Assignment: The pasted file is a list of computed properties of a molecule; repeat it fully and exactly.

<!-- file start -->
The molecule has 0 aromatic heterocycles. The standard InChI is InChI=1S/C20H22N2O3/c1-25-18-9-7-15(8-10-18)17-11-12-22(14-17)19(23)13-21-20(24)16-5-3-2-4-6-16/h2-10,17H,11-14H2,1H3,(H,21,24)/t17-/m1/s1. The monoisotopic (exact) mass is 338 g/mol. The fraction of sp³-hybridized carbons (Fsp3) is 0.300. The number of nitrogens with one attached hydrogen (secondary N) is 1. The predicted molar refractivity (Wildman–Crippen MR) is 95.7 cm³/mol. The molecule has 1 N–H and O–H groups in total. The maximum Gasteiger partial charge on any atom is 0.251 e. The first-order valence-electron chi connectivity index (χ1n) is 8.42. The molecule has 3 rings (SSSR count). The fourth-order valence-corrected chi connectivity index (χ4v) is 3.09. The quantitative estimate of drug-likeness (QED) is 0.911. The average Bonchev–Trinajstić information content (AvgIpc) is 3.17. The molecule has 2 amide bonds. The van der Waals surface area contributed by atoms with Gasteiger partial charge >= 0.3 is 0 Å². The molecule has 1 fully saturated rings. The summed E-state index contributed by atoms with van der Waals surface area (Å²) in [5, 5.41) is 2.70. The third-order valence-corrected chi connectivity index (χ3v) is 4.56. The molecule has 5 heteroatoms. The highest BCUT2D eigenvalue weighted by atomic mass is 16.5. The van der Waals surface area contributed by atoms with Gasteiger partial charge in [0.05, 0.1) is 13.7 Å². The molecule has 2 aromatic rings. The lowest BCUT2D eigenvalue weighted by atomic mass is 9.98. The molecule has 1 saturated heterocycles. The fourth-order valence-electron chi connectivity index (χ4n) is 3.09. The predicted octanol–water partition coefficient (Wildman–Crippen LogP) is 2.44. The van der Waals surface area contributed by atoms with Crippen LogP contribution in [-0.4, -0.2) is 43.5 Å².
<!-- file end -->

The molecule has 0 aromatic heterocycles. The standard InChI is InChI=1S/C20H22N2O3/c1-25-18-9-7-15(8-10-18)17-11-12-22(14-17)19(23)13-21-20(24)16-5-3-2-4-6-16/h2-10,17H,11-14H2,1H3,(H,21,24)/t17-/m1/s1. The monoisotopic (exact) mass is 338 g/mol. The fraction of sp³-hybridized carbons (Fsp3) is 0.300. The number of nitrogens with one attached hydrogen (secondary N) is 1. The predicted molar refractivity (Wildman–Crippen MR) is 95.7 cm³/mol. The molecule has 1 N–H and O–H groups in total. The maximum Gasteiger partial charge on any atom is 0.251 e. The first-order valence-electron chi connectivity index (χ1n) is 8.42. The molecule has 3 rings (SSSR count). The fourth-order valence-corrected chi connectivity index (χ4v) is 3.09. The quantitative estimate of drug-likeness (QED) is 0.911. The average Bonchev–Trinajstić information content (AvgIpc) is 3.17. The molecule has 2 amide bonds. The van der Waals surface area contributed by atoms with Gasteiger partial charge >= 0.3 is 0 Å². The molecule has 1 fully saturated rings. The summed E-state index contributed by atoms with van der Waals surface area (Å²) in [5, 5.41) is 2.70. The third-order valence-corrected chi connectivity index (χ3v) is 4.56. The molecule has 5 heteroatoms. The highest BCUT2D eigenvalue weighted by atomic mass is 16.5. The van der Waals surface area contributed by atoms with Gasteiger partial charge in [0.05, 0.1) is 13.7 Å². The molecule has 2 aromatic rings. The lowest BCUT2D eigenvalue weighted by atomic mass is 9.98. The molecule has 1 saturated heterocycles. The fourth-order valence-electron chi connectivity index (χ4n) is 3.09. The predicted octanol–water partition coefficient (Wildman–Crippen LogP) is 2.44. The van der Waals surface area contributed by atoms with Crippen LogP contribution in [-0.4, -0.2) is 43.5 Å².